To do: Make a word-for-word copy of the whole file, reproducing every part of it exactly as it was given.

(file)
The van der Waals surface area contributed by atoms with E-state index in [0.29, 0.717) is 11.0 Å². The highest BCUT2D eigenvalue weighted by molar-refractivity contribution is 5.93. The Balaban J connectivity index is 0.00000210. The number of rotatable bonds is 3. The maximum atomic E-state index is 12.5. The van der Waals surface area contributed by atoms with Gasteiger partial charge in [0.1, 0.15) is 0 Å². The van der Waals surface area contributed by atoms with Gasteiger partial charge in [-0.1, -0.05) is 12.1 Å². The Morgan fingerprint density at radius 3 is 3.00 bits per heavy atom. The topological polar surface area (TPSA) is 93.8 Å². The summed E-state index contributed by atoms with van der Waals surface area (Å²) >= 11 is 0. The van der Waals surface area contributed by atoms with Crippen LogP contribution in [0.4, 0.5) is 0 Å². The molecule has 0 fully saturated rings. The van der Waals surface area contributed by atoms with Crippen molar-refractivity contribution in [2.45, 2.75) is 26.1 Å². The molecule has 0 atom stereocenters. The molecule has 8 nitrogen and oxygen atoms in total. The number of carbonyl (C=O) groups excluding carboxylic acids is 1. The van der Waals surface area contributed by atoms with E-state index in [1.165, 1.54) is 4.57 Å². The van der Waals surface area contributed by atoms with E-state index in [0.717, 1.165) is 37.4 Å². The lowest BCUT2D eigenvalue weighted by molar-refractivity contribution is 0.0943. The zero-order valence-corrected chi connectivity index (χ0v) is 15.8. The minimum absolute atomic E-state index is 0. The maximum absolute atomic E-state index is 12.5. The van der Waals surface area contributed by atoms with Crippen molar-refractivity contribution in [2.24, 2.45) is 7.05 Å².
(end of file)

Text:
The van der Waals surface area contributed by atoms with E-state index in [0.29, 0.717) is 11.0 Å². The highest BCUT2D eigenvalue weighted by molar-refractivity contribution is 5.93. The Balaban J connectivity index is 0.00000210. The number of rotatable bonds is 3. The maximum atomic E-state index is 12.5. The van der Waals surface area contributed by atoms with Gasteiger partial charge in [0.1, 0.15) is 0 Å². The van der Waals surface area contributed by atoms with Gasteiger partial charge in [-0.1, -0.05) is 12.1 Å². The Morgan fingerprint density at radius 3 is 3.00 bits per heavy atom. The topological polar surface area (TPSA) is 93.8 Å². The summed E-state index contributed by atoms with van der Waals surface area (Å²) >= 11 is 0. The van der Waals surface area contributed by atoms with Crippen LogP contribution in [0.4, 0.5) is 0 Å². The molecule has 0 fully saturated rings. The van der Waals surface area contributed by atoms with Crippen molar-refractivity contribution in [2.45, 2.75) is 26.1 Å². The molecule has 0 atom stereocenters. The molecule has 8 nitrogen and oxygen atoms in total. The number of carbonyl (C=O) groups excluding carboxylic acids is 1. The van der Waals surface area contributed by atoms with E-state index in [1.165, 1.54) is 4.57 Å². The van der Waals surface area contributed by atoms with E-state index in [0.717, 1.165) is 37.4 Å². The lowest BCUT2D eigenvalue weighted by molar-refractivity contribution is 0.0943. The zero-order valence-corrected chi connectivity index (χ0v) is 15.8. The minimum absolute atomic E-state index is 0. The maximum absolute atomic E-state index is 12.5. The van der Waals surface area contributed by atoms with Crippen molar-refractivity contribution in [2.24, 2.45) is 7.05 Å².